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The Adult Fitness TestThe following pages contain instructions and tips on performing each test event.You can do the adult fitness test events alone, but they are easier to do with apartner. Find a partner who would like to do these tests with you. In addition,exercising with a partner is a good way to stay active in the long run.When you are ready to test, use the data collection form at the back of thisbooklet. You do not have to complete all the tests at once. Be sure to do a shortwarm-up of easy stretching and slow walking before you perform each event.After you have completed all the testing events, enter your data online toreceive an evaluation. Later, you can take the test over again and compareyour results to see how your fitness has changed.FITTThe adage “use it or lose it” says it all. For example, not using your muscles results in aloss of strength and function. Please refer to the FITT box for more information. A FITTbox is provided with each test item to help you improve.You can improve your fitness with additional exercise that includes changes to thefrequency, intensity, time, and type of each exercise. Remember the FITT principle:F (Frequency) How many times you do an exercise each week or month. (For example,I walk 7 days a week; I lift weights 3 times a week.)I (Intensity) How strenuous or heavy the exercise is in terms of weight lifted, speed ofmovement or effort exerted. (For example, I walk at 3.5 miles per hour; I lift weights thatare 70% of the maximum I can lift.)T (Time) How long you do the exercise per session. (For example, I walk for 30 minutes;I lift the weight 10 times with a 1-minute rest at the end, and repeat that twice.)T (Type) What kind of exercise you do (for example, biking vs. walking, or lifting weightsvs. doing push-ups).1

Aerobic FitnessAerobic fitness is also known as cardiovascular fitness. It relates to the heart, blood vessels,and lungs working together to deliver oxygen-rich blood to the muscles during exercise.A high level of aerobic fitness is associated with lower risks of several diseases, includinghigh blood pressure and coronary heart disease.To measure aerobic fitness, perform either the one-mile walk test or 1.5 mile run:1-Mile WalkAlert! We suggest that you DO NOT take this test until you are routinely walking for 15 to 20minutes several times per week.In order to complete the one-mile walk test, you need to be able to take your pulse. Yourpulse can be found on the inside of your wrist at the base of your thumb.Equipment/Test SettingFor this test you must walk at a brisk speed for one mile (4 laps around a standard quartermile track, located at many schools and in some parks), and take your heart rate at the endof the test. We recommend that you do the test with a partner who can help with timing andrecording the results. When you take the walk test, you will need to have a stop watch thatyou start at the beginning of the test and stop at the finish line. Your partner will need tohave a separate watch with a second hand so he or she can count off 10 seconds while youcount your pulse rate for 10 seconds, immediately as you cross the finish line.Using a treadmillThis test can be performed on a treadmill. When walking on the treadmill, be sure to let yourarms swing freely at your sides (do not hold on to the handrails). Keep the incline of thetreadmill level (at zero). You or your partner need to record the time on the treadmill whenyou complete 1 mile and then follow steps 4-7 below.Directions1. Walker starts the stopwatch to begin the one-mile walk.2. The partner counts the laps and lets the walker know how many laps are left.3. The walker stops the stopwatch while crossing the finish line.4. The walker finds his/her pulse immediately and the partner provides a 10-second countusing the stopwatch (“Ready, begin,” and at end of 10 seconds, “Stop”).5. The partner records the pulse rate for 10 seconds and multiplies by six to have heart ratein beats per minute.6. The partner records the time for the one-mile walk in minutes and seconds.7. The walker completes one more lap at a slower speed to “cool-down.”2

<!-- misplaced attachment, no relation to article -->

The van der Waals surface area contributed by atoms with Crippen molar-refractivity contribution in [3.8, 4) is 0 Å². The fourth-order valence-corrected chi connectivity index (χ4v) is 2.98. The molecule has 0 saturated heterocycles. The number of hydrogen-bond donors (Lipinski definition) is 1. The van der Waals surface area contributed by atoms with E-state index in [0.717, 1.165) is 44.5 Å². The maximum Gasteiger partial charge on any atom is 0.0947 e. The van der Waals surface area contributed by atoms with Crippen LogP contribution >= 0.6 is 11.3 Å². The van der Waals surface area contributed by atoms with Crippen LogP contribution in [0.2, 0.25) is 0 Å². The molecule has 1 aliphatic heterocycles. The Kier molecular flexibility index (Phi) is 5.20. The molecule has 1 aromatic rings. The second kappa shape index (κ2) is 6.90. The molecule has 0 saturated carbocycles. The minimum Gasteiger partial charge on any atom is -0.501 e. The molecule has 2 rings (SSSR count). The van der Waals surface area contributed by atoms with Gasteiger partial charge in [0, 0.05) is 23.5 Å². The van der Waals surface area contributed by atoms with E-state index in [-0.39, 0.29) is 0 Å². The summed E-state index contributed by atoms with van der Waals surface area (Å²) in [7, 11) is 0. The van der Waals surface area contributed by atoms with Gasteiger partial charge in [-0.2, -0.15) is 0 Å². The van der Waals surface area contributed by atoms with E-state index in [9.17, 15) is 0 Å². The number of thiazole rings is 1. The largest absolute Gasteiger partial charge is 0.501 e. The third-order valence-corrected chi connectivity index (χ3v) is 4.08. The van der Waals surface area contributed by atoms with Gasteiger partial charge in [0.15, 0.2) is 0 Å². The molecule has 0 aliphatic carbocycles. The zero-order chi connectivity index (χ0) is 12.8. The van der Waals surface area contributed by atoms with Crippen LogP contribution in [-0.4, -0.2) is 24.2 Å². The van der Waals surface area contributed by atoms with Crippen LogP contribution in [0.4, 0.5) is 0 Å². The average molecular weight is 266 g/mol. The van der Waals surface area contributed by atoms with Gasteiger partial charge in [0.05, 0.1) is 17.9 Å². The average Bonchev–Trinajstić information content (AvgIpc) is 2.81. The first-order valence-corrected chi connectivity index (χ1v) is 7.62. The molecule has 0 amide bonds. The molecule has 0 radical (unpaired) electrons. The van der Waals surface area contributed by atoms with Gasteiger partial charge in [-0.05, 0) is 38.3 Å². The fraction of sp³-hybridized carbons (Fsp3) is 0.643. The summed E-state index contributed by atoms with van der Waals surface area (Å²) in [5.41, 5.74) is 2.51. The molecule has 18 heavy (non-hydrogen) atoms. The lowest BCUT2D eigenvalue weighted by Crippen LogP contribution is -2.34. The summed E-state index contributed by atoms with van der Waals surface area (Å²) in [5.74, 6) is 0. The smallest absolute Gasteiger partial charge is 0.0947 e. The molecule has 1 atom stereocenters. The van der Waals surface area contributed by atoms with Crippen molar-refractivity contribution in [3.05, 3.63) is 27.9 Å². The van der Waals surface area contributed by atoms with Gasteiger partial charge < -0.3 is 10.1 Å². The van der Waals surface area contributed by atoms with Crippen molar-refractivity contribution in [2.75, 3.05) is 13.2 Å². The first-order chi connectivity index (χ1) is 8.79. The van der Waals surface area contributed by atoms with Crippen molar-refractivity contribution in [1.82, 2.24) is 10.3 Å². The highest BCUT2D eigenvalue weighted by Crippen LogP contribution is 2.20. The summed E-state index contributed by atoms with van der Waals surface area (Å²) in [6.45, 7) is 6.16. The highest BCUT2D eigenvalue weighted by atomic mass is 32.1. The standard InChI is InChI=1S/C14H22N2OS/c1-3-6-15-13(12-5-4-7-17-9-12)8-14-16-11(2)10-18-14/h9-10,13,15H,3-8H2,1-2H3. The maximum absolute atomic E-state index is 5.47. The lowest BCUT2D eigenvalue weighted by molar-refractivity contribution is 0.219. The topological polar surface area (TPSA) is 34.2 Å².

1.5-Mile RunAlert! Do not try to take this test unless you run at least 20 minutes continuously threeor more times a week. If you do not do any type of physical activity (walking, swimming,bicycling) DO NOT try to take this test.Equipment/Test SettingFor this test you must run all out for 1.5 miles (6 times around a standard quarter-mile track,located at many schools and some parks) and record your time. Keep in mind the need topace yourself for the full 1.5 miles. We recommend that you take this test with a partnerwho can record your time and count laps. You may also want to keep track of your timeusing your own watch as a back-up.Using a TreadmillThis test can be performed on a treadmill. When running on the treadmill, be sure to letyour arms swing freely at your sides (do not hold on to the handrails). Keep the incline ofthe treadmill level (at zero). You or your partner need to record the time on the treadmillwhen you complete 1.5 miles at your testing speed (keep in mind it takes a few seconds toincrease the speed of the treadmill).Directions1. Runner completes a warm-up of slow jogging.2. The runner starts on the partner’s command--when the partner starts the watch. Runnerruns as quickly as possible for 1.5 miles.3. The partner counts the number of laps and lets the runner know how many laps are left.4. The partner stops the watch when the runner crosses the start/finish line and recordsthe time.5. The runner cools down by jogging slowly until walking for at least one lap.3

What the results meanAerobic fitness is a measure of how much oxygen your body uses during exercise or physicalwork. The score is your maximal oxygen uptake and the higher the value, the better youraerobic fitness.Higher levels of cardiovascular fitness have been related to reduced risks of many chronicdiseases and conditions (for example, high blood pressure, diabetes, stroke, obesity,depression, some cancers). It’s also related to improved quality of life (for example, bettermood, better ability to process thoughts and information, and enhanced bone health).How to improve aerobic fitnessRe-testing your aerobic fitnessRegular participation in moderate-tovigorous physical activity will improve andmaintain your aerobic fitness.The President’sChallenge Presidential Active Lifestyle Award(PALA) can help you maintain a regularprogram of physical activity. We suggest thatyou complete the six-week PALA programbefore retesting your aerobic fitness.Periodically, you can repeat the 1-mile walkor 1.5-mile run to determine if you haveimproved your aerobic fitness. Typically,you will be able to walk the mile or run the1.5-miles faster, with your heart rate beingthe same or lower than in the first test if youhave been following the FITT principles. Bothchanges (faster walk; lower heart rate) pointto improvements in your aerobic fitness. Giveyourself 6 - 12 weeks of consistent physicalactivity to allow for improvements.FITTModerate and vigorous physical activity:Frequency: 5 days a week for moderate activity, 3-4 days a week for vigorous activityIntensity: Moderate activity that is somewhat hard and elevates the heart rate aboveresting levels. Vigorous activity that is hard and elevates the heart rate above that formoderate levels, but you should not be breathless. An example of moderate physicalactivity is brisk walking; an example of vigorous physical activity is running.Time: Moderate - At least 30 minutes each session (you can break this into three10-minute or two 15-minute sessions); Vigorous - 20-30 minutes per session. Begineach session with a warm-up and finish with a cool-down.Type: Activities that use large muscle groups (that is, arms, legs) such as walking,cycling, dancing, or swimming.4